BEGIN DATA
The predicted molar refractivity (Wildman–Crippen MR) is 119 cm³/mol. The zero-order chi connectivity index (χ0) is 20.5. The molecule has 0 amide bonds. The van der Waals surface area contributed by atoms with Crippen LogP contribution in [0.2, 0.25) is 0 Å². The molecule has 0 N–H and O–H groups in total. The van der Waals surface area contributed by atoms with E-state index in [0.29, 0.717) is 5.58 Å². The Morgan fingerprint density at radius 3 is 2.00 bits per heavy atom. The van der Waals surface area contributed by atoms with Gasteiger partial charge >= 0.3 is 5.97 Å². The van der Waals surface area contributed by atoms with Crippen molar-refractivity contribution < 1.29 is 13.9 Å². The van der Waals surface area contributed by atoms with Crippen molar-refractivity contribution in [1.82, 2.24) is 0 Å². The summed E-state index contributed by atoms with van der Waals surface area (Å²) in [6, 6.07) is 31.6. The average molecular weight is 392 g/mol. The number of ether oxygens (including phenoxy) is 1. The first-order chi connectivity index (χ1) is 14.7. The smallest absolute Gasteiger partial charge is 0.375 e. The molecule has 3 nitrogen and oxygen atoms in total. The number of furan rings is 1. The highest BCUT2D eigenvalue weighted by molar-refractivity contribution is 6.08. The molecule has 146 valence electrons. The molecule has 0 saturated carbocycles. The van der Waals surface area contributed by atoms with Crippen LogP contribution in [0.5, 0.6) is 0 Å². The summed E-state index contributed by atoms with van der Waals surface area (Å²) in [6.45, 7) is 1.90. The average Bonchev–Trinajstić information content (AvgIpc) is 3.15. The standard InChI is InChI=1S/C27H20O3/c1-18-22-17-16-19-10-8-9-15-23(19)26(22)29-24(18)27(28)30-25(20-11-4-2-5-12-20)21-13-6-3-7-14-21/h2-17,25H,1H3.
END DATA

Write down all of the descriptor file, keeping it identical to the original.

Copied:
The predicted molar refractivity (Wildman–Crippen MR) is 119 cm³/mol. The zero-order chi connectivity index (χ0) is 20.5. The molecule has 0 amide bonds. The van der Waals surface area contributed by atoms with Crippen LogP contribution in [0.2, 0.25) is 0 Å². The molecule has 0 N–H and O–H groups in total. The van der Waals surface area contributed by atoms with E-state index in [0.29, 0.717) is 5.58 Å². The Morgan fingerprint density at radius 3 is 2.00 bits per heavy atom. The van der Waals surface area contributed by atoms with Gasteiger partial charge >= 0.3 is 5.97 Å². The van der Waals surface area contributed by atoms with Crippen molar-refractivity contribution < 1.29 is 13.9 Å². The van der Waals surface area contributed by atoms with Crippen molar-refractivity contribution in [1.82, 2.24) is 0 Å². The summed E-state index contributed by atoms with van der Waals surface area (Å²) in [6, 6.07) is 31.6. The average molecular weight is 392 g/mol. The number of ether oxygens (including phenoxy) is 1. The first-order chi connectivity index (χ1) is 14.7. The smallest absolute Gasteiger partial charge is 0.375 e. The molecule has 3 nitrogen and oxygen atoms in total. The number of furan rings is 1. The highest BCUT2D eigenvalue weighted by molar-refractivity contribution is 6.08. The molecule has 146 valence electrons. The molecule has 0 saturated carbocycles. The van der Waals surface area contributed by atoms with Crippen LogP contribution in [0.5, 0.6) is 0 Å². The summed E-state index contributed by atoms with van der Waals surface area (Å²) in [6.45, 7) is 1.90. The average Bonchev–Trinajstić information content (AvgIpc) is 3.15. The standard InChI is InChI=1S/C27H20O3/c1-18-22-17-16-19-10-8-9-15-23(19)26(22)29-24(18)27(28)30-25(20-11-4-2-5-12-20)21-13-6-3-7-14-21/h2-17,25H,1H3.